List by Matt S.
Can you believe that the Nintendo Switch is one year old? Only one year old? I genuinely can’t remember not having that console at hand; it gives me a home console experience while on the go, and that’s something really valuable to me. In just a short year, this has become my go-to console, and wherever possible I try and play my games on it.
Completely reversing its fortunes with the Wii U, and even 3DS (which was successful, but third parties were more hesitant to support) Nintendo has also been able to get a truly staggering number of developers to put games on the Switch. We’re used to three or four game releases per week on those older consoles. On the Switch, it’s as many as a dozen. And as great as that has been, it has had the side effect that there are some great games on the console that have flown under the radar or have been forgotten quickly.
So we could have done a top 10 Nintendo Switch games to date list. But that list would be all the usual suspects; Zelda, Mario, Lyn Warriors – I mean Fire Emblem Warriors. Instead we’re dong a list of ten hidden gems on the Switch you really ought to be playing.
Enjoy, and happy birthday, Switch!
Gorogoa (read our review)
Gorogoa surprised a fair few people when it released, I feel. As pretty as it looked (and it does look very… art gallery), it was, after all, a “puzzle game”, and people rarely get super excited for those. But the people that did play it quickly discovered that Gorogoa is one very elegant, creative, and clever puzzle game; one that will get you thinking, while at the same time feeling good about yourself. It is the perfect game to get yourself out of the real world for a while with, making it the perfect game to have on your Switch for that commute home.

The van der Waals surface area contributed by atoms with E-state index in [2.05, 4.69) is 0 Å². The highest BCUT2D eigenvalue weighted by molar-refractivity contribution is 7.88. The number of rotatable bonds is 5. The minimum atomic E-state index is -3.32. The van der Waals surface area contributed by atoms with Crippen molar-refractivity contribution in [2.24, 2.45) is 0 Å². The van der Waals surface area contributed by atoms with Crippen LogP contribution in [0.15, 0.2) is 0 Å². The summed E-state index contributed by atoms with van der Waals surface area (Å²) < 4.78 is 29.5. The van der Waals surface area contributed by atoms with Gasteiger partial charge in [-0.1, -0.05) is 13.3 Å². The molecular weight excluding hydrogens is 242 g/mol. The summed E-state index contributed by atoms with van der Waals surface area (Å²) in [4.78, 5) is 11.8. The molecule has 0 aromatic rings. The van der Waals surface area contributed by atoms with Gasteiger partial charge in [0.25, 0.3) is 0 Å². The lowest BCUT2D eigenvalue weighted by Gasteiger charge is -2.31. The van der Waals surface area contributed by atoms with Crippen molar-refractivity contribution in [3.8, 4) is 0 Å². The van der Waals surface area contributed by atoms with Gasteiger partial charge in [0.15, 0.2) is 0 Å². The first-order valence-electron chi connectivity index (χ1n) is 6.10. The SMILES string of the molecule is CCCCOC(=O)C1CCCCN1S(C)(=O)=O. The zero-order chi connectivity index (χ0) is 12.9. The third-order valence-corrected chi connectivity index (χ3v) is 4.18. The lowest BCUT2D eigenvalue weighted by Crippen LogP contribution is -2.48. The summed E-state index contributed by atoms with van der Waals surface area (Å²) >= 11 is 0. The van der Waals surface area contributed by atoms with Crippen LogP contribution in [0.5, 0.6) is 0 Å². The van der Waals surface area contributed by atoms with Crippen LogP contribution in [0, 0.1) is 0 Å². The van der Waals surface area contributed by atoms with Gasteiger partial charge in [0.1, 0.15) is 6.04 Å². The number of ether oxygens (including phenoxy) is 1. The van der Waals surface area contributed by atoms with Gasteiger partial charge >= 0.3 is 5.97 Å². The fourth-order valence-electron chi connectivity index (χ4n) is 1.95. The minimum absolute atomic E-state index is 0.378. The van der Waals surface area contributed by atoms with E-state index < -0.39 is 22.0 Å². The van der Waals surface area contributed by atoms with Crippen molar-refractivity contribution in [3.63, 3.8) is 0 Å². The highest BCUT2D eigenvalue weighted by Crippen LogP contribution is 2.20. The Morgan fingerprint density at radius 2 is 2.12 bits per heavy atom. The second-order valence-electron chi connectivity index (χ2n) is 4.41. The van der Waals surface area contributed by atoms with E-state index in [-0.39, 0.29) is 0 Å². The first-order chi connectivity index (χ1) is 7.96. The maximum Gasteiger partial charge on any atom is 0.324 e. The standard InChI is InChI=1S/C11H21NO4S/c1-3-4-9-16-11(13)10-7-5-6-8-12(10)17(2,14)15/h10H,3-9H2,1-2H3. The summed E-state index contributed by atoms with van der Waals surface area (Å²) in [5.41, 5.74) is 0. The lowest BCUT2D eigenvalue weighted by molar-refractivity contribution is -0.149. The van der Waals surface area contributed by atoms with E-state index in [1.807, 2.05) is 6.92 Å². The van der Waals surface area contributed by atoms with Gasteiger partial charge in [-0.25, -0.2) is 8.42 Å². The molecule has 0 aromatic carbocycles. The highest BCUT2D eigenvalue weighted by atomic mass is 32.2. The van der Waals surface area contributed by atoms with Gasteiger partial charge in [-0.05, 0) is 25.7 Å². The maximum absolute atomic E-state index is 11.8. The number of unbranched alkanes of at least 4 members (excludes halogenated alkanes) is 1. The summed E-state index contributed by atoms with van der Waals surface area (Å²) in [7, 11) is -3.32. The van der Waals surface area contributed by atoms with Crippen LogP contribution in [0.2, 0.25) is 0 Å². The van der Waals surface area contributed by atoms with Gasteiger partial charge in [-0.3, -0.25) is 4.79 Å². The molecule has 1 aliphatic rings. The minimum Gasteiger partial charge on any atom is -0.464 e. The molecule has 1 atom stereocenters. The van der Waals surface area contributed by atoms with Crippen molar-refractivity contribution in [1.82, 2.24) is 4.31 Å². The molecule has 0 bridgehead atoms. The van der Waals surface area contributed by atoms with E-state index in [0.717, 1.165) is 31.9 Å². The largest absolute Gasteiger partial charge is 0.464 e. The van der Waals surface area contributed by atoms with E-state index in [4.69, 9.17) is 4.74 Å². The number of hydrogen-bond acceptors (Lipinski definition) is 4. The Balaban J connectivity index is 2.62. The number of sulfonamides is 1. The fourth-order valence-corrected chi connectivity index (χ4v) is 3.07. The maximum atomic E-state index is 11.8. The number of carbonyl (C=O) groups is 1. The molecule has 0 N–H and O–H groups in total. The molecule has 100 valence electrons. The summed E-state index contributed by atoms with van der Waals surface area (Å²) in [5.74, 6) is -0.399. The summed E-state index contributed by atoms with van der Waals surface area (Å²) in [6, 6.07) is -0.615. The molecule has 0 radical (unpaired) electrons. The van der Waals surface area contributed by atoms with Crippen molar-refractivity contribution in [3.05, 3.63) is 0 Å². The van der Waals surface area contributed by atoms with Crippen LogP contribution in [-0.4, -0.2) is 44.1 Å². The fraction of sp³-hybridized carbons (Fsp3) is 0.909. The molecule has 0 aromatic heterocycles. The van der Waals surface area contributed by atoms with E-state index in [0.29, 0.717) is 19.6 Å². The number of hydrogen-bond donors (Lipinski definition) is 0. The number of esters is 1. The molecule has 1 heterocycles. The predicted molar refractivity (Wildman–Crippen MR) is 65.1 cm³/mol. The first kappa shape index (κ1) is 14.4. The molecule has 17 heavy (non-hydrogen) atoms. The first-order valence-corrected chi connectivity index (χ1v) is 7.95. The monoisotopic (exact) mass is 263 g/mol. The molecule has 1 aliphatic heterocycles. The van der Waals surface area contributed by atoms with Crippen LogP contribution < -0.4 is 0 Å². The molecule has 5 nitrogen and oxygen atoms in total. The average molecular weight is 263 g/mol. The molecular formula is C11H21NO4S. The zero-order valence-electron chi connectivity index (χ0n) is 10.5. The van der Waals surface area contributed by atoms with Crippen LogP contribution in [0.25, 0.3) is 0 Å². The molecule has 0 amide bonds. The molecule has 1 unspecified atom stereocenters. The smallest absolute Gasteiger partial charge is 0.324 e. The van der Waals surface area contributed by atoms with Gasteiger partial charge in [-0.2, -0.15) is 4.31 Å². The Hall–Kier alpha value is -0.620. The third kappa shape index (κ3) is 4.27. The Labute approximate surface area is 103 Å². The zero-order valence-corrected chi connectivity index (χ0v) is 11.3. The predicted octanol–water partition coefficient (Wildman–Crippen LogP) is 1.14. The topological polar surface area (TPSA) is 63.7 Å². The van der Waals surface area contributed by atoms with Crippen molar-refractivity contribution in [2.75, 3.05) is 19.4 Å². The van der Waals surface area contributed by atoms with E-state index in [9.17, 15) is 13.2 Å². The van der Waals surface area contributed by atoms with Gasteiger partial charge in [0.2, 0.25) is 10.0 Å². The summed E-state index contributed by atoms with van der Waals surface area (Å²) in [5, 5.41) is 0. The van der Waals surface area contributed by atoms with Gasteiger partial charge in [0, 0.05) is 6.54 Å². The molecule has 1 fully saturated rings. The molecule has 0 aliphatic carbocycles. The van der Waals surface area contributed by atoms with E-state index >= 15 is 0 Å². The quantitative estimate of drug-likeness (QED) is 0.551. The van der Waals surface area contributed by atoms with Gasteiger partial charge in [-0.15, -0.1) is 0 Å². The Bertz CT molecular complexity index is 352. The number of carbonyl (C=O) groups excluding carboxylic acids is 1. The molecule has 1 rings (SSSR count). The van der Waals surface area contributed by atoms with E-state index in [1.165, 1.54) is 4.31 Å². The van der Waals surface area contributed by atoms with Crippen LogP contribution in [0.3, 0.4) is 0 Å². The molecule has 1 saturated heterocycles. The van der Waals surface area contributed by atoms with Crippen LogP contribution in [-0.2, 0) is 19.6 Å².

Golf Story didn’t fly under the radar, exactly. It was the indie darling on the Switch when it released, and sat very high on the charts for quite some time. But it’s not on the charts now, and obviously people are still getting their first Switch consoles at the moment, so we’re recommending that they don’t overlook this one. If you like light hearted sports games, or really enjoyed Mario Golf on the Game Boy Color and Game Boy Advance for the way it mixed an RPG narrative and golfing action, then you owe it to yourself to invest in Golf Story.
Kingdom: New Lands
The Switch doesn’t have too many simulators or strategy games on it just yet, but it does have a really, really good one in Kingdom: New Lands. This is a 2D simulation game that has you building up a village and defending it come night time from invading hordes of monsters… with those hordes getting a little more difficult every “night”. Coupled with absolutely stunning music and breathtaking pixel art, this is a game that, I suspect, many more people would enjoy if they gave it half a chance.
Tactical Mind (read our review)
This is a clever little minimalist board game, which is all about careful positioning of space, and efficient use of scarce resources. It’s a strategy game with only two different kinds of pieces, but the depth of strategy that it offers shouldn’t be underestimated; this game is more than capable of driving rings around you if you can’t adapt to its logic. Thankfully the process of “learning” the strategy behind Tactical Mind is a delight, and the game has one very cool presentation and soundtrack. For a little over the cost of a cup of coffee, it’s hard to look past this one.
The Men of Yoshiwara (read our review)